The White Meadows (Keshtzarhaye Sepid) Reviews
The White Meadows functions both as a symbolic essay of the human condition looked through a folkloric lens of Islamic religious extremisms, and a criticism to a significantly condemned fundamentalist regime, particularly by what is known as the "Second Wave" of the Iranian cinematic movement. As a man travels to several islands, collecting the tears of people, he witnesses a superb variety of tragedies and forms of suffering directly derived from the operation process of an oppressive microcosm while simultaneously appreciating lifestyles of a richly composed nation.
The cinematography provides an astonishing imagery of vast landscapes of sand, salt, villages, rocky islands and the sea itself, the monstrous keeper of human secrets and human sacrifices to the gods. With a minimal budget, Rasoulof chose the lake Daryacheh in the north of Iran as the proper setting to visually portray an impositive power, transforming the natural sites into inert characters playing important roles in the film. Thanks to this, cinematographer Ebrahim Ghafori exploited the physical capabilities of the camera to achieve the desired effect, which communicates overwhelming secrets to the soul. Indeed, the visual style reminds of Angelopoulos, or the brief religious rituals of Kusturica, but the visual symbolisms have the essence of Jodorowsky without the aggressiveness.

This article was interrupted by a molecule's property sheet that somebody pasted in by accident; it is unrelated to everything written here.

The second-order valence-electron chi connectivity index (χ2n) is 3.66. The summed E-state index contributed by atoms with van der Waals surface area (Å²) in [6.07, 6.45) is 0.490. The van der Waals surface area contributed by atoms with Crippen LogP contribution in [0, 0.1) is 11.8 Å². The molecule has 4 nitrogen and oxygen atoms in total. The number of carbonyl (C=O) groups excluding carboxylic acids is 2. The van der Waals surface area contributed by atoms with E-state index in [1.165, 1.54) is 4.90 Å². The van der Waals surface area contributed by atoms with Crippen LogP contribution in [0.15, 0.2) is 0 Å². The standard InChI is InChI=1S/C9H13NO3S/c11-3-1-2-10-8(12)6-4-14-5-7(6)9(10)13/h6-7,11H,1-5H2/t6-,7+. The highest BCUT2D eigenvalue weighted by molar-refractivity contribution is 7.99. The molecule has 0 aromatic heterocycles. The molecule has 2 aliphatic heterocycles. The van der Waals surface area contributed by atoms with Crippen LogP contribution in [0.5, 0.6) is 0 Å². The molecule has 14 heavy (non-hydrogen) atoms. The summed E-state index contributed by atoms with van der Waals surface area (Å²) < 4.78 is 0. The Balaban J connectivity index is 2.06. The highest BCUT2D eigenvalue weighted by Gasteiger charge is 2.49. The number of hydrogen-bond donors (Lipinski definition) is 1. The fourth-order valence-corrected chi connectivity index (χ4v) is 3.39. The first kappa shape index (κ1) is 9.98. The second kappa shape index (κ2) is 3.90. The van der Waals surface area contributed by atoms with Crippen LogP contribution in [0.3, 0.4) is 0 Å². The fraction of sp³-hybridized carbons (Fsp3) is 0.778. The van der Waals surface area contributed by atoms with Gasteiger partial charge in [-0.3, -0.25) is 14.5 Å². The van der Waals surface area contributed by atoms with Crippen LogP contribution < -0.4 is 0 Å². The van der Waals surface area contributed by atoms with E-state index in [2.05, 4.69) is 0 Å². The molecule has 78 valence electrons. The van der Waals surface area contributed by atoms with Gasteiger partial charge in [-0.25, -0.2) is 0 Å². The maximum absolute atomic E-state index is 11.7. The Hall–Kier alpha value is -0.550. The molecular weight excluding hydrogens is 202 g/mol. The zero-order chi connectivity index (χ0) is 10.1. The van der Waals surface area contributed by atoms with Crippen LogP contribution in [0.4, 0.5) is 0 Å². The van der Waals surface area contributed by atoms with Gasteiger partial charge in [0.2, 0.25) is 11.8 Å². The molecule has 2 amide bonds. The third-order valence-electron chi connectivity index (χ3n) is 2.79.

This aggressiveness had to be taken out, because the film's passion emanates from its structure as a mourning love letter to the cultures, folklore and traditions of contemporary Iran, which put together create a unique collective mental state, way of living, Pantheist perspective, way to suffer, way to look at the sea and contemplate its color... And still, in the tradition of other Second Wave filmmakers, Rasolouf also criticizes the present regime, as the whole concept hides a real-life nationwide society being run under the impositions of oppressive rules, particularly against women.
Playing with concepts such as spiritual transcendence and metaphysical connections with the supernatural, The White Meadows conglomerates enough fragments to create an otherwordly collage of profound humanism that irradiates empathy to ways of living that, despite seeming galaxies distant from us, are closer to us than ever before.